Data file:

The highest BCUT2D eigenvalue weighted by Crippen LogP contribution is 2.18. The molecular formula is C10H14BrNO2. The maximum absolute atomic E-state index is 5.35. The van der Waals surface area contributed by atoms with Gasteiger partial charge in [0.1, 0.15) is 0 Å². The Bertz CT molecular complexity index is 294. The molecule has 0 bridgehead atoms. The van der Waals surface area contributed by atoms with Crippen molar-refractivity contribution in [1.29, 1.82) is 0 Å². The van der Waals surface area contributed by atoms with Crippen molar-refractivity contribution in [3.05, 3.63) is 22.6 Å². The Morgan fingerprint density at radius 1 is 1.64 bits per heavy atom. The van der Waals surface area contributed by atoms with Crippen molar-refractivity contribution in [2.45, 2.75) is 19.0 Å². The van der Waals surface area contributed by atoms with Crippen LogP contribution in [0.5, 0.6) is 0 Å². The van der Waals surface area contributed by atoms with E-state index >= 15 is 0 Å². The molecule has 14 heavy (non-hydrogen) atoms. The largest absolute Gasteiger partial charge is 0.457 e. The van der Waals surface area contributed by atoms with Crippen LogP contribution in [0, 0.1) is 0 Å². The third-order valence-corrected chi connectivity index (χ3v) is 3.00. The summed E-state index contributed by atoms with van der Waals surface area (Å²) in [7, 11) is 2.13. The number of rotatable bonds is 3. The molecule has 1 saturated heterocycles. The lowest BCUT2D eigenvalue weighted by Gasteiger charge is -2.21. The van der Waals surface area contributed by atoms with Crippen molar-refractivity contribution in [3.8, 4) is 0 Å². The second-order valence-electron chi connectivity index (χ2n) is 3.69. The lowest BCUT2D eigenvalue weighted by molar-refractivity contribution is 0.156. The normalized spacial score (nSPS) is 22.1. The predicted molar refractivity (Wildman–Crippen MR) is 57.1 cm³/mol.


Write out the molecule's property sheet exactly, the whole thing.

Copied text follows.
The highest BCUT2D eigenvalue weighted by Crippen LogP contribution is 2.18. The molecular formula is C10H14BrNO2. The maximum absolute atomic E-state index is 5.35. The van der Waals surface area contributed by atoms with Gasteiger partial charge in [0.1, 0.15) is 0 Å². The Bertz CT molecular complexity index is 294. The molecule has 0 bridgehead atoms. The van der Waals surface area contributed by atoms with Crippen molar-refractivity contribution in [1.29, 1.82) is 0 Å². The van der Waals surface area contributed by atoms with Crippen molar-refractivity contribution in [3.05, 3.63) is 22.6 Å². The Morgan fingerprint density at radius 1 is 1.64 bits per heavy atom. The van der Waals surface area contributed by atoms with Crippen molar-refractivity contribution in [2.45, 2.75) is 19.0 Å². The van der Waals surface area contributed by atoms with Crippen LogP contribution in [0.5, 0.6) is 0 Å². The van der Waals surface area contributed by atoms with E-state index >= 15 is 0 Å². The molecule has 14 heavy (non-hydrogen) atoms. The largest absolute Gasteiger partial charge is 0.457 e. The van der Waals surface area contributed by atoms with Crippen LogP contribution in [0, 0.1) is 0 Å². The third-order valence-corrected chi connectivity index (χ3v) is 3.00. The summed E-state index contributed by atoms with van der Waals surface area (Å²) in [7, 11) is 2.13. The number of rotatable bonds is 3. The molecule has 1 saturated heterocycles. The lowest BCUT2D eigenvalue weighted by Gasteiger charge is -2.21. The van der Waals surface area contributed by atoms with Crippen molar-refractivity contribution in [3.8, 4) is 0 Å². The second-order valence-electron chi connectivity index (χ2n) is 3.69. The lowest BCUT2D eigenvalue weighted by molar-refractivity contribution is 0.156. The normalized spacial score (nSPS) is 22.1. The predicted molar refractivity (Wildman–Crippen MR) is 57.1 cm³/mol.